Extraordinary Namiki Pen – Namiki Gold Fish Pen (Kingyo)
Appreciating a Gold Fish pen by Namiki is not complete without knowing a bit of history of what Gold Fish meant to the Japanese.
The Japanese enjoy looking at these fishes and usually keep them in a large glass gold fish bowl. The first pure breed of Gold Fish was imported from China at the beginning of the 16th century, different species were imported during the Edo Period(1603-1867), and keeping kingyo for enjoyment became widespread. Until the 1960s, Gold Fish sellers flourished in Tokyo, carrying around kingyo-filled buckets suspended from a shoulder carrying pole.
For experienced collectors of Namiki pen or Pilot Makie pens, most have seen this Emperor size Namiki pen, Autumn Grass alias Hagi 萩. It existed as early as 1980s in Pilot design and then later in mid 90s as Namiki Autumn Grass.
The vibrant gold nashiji (named after the famous Japanese pear-like gold dust) application on this design is characteristic of an artist who had been with the esteemed Namiki Pilot Kokokai 國光會 (the design studio which produces all these beauties) for more than three decades – Mr. Hyakusen Murata 村田百川. His unique style of makie in gold dust is found in many sought-after ever green classics like Yukari Double Gold Fish Kingyo, Kisshomon 吉祥文 and this pen 萩 Hagi Autumn Grass.
The highlight of this article focuses on an interesting aspect which even many experienced collectors may not know about it ; the secret codes on the pen.
It’s an interesting aspect of collecting Vintage Namiki pen and to unravel mysteries that few noticed. Of course, this comes few and far between because it requires some observation and Sherlock Holmes intuition and curiosity.
There are actually 3 kanji characters embedded among the Autumn Grass theme. When most fortunate collectors who have this pen in their hands, they are naturally attracted by the AAA Grade golden mellow nashiji and taka makie art illustrated on the grass petals first. Although It is not at all colourful like most beautiful makie pens, the skillful execution of makie lacquer art illustrates the highest lacquer art expertise from the artist.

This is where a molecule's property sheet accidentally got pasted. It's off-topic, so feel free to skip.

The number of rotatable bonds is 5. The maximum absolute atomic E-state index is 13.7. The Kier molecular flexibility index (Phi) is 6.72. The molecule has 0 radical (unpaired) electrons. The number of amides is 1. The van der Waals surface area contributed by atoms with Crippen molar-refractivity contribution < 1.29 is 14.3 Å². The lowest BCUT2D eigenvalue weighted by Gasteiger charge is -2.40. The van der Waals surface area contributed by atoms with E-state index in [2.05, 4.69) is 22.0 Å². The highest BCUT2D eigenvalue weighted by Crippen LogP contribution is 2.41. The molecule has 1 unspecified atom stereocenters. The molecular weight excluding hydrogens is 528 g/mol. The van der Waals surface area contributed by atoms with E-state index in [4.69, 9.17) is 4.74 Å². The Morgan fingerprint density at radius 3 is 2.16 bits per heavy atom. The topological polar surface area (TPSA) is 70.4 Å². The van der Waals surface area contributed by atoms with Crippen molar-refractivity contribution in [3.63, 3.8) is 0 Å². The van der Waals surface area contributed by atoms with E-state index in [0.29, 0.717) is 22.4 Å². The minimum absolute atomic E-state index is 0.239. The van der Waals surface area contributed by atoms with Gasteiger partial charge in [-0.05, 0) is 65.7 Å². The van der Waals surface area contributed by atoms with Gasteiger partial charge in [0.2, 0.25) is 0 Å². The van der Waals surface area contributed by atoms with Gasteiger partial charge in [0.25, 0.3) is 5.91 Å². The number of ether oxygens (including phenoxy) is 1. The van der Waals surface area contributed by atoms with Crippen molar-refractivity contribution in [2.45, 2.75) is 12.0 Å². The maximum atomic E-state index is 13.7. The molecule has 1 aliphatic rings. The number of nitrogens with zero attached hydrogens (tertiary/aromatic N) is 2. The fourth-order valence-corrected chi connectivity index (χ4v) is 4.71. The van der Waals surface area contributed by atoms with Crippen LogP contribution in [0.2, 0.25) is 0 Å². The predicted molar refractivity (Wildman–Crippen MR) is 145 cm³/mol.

Naturally, we are mesmerised by the aesthetics of the makie work so much so that we may actually miss the secret coded kanji characters weaved into the drawing itself.
In this magnified images, for the first time, you will see the detail of the characters revealed. Literally, they are “城 “, “野”, “宮”. It reads as “Shirono Miya” if taken as a continuous string of words.
I have also noticed in the early years “宮”on the cap but have certainly not seen “城 “and “野” – Shirono (both on the barrel). Could it be a place? Or an artist’s name who creates the line drawing of the theme? It may well not exist on all Hagi pens and each could be different.
The Pilot Emperor Hagi Autumn Grass reminded me of a very special limited edition of 50 pens made by Namiki in Autumn 2002 – Namiki Zao Wou Ki 赵无极. The late artist (13 February 1920 – 9 April 2013) was residing in Paris then. Original paintings of the late Zao Wou Ki are selling today for millions of euros.
Apparently, the yellow striations on the roiro background came from his painting 1.4.66. All his paintings are supposed to have his characteristic signature embedded in the painting. However, till today, I am still not able to unravel the million Euro artist’s signature on Zao Wou Ki pen and so I remain only good to be a specialist with this humble instrument, a fountain pen.
You are most welcome to visit Elephant & Coral Singapore to view these Vintage Namiki Pen collection whenever you are in Singapore. It is our pleasure to share these wonderful stories and discoveries with all our customers and pen enthusiasts.